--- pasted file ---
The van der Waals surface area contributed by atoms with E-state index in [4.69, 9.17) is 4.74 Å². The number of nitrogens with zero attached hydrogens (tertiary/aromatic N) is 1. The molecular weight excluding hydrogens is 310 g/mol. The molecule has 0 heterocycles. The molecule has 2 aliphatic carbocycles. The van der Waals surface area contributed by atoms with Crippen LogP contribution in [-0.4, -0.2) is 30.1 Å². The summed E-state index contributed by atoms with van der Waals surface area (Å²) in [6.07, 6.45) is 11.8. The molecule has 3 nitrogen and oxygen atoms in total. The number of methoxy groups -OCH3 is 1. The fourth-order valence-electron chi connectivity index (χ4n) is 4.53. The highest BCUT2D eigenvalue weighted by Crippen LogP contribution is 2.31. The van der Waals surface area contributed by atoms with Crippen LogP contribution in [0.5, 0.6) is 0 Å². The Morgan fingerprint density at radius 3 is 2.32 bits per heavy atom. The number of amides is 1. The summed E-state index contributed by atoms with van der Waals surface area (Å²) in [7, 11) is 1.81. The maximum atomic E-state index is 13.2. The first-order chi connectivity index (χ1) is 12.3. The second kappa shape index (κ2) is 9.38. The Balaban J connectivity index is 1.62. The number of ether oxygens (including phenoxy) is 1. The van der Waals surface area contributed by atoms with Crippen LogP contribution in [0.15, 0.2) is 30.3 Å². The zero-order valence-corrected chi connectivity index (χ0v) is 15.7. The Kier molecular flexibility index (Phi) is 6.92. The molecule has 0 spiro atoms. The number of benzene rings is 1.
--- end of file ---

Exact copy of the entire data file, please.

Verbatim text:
The van der Waals surface area contributed by atoms with E-state index in [4.69, 9.17) is 4.74 Å². The number of nitrogens with zero attached hydrogens (tertiary/aromatic N) is 1. The molecular weight excluding hydrogens is 310 g/mol. The molecule has 0 heterocycles. The molecule has 2 aliphatic carbocycles. The van der Waals surface area contributed by atoms with Crippen LogP contribution in [-0.4, -0.2) is 30.1 Å². The summed E-state index contributed by atoms with van der Waals surface area (Å²) in [6.07, 6.45) is 11.8. The molecule has 3 nitrogen and oxygen atoms in total. The number of methoxy groups -OCH3 is 1. The fourth-order valence-electron chi connectivity index (χ4n) is 4.53. The highest BCUT2D eigenvalue weighted by Crippen LogP contribution is 2.31. The van der Waals surface area contributed by atoms with Crippen LogP contribution in [0.5, 0.6) is 0 Å². The Morgan fingerprint density at radius 3 is 2.32 bits per heavy atom. The number of amides is 1. The summed E-state index contributed by atoms with van der Waals surface area (Å²) in [7, 11) is 1.81. The maximum atomic E-state index is 13.2. The first-order chi connectivity index (χ1) is 12.3. The second kappa shape index (κ2) is 9.38. The Balaban J connectivity index is 1.62. The number of ether oxygens (including phenoxy) is 1. The van der Waals surface area contributed by atoms with Crippen LogP contribution in [0.15, 0.2) is 30.3 Å². The zero-order valence-corrected chi connectivity index (χ0v) is 15.7. The Kier molecular flexibility index (Phi) is 6.92. The molecule has 0 spiro atoms. The number of benzene rings is 1.